It’s no secret that doctors are disappointed with the way that the U.S. healthcare system is evolving. Most feel helpless about improving their work conditions or solving technical problems in patient care. Fortunately one young medical student was undeterred by the mountain of disappointment carried by his senior clinician mentors…

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How To Be A Successful Patient: Young Doctors Offer Some Advice

I am proud to be a part of the American Resident Project an initiative that promotes the writing of medical students residents and new physicians as they explore ideas for transforming American health care delivery. I recently had the opportunity to interview three of the writing fellows about how to…

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Latest Book Reviews

Book Review: Is Empathy Learned By Faking It Till It’s Real?

I m often asked to do book reviews on my blog and I rarely agree to them. This is because it takes me a long time to read a book and then if I don t enjoy it I figure the author would rather me remain silent than publish my…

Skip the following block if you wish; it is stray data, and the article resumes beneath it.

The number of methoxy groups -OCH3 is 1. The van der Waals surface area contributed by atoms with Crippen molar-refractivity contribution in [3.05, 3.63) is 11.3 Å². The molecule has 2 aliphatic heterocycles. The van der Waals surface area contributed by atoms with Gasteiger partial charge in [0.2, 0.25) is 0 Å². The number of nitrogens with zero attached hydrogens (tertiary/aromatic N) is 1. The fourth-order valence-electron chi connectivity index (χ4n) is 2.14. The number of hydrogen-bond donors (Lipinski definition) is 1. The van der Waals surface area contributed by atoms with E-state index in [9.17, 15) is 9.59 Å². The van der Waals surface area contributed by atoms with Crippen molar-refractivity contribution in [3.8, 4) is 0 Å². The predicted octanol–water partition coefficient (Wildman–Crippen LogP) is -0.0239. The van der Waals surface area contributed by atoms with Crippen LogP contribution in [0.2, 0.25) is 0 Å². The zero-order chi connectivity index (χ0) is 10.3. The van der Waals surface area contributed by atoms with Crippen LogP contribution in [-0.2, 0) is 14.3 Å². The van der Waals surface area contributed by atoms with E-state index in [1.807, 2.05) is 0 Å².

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The Spirit Of The Place: Samuel Shem’s New Book May Depress You

When I was in medical school I read Samuel Shem s House Of God as a right of passage. At the time I found it to be a cynical yet eerily accurate portrayal of the underbelly of academic medicine. I gained comfort from its gallows humor and it made me…

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Eat To Save Your Life: Another Half-True Diet Book

I am hesitant to review diet books because they are so often a tangled mess of fact and fiction. Teasing out their truth from falsehood is about as exhausting as delousing a long-haired elementary school student. However after being approached by the authors’ PR agency with the promise of a…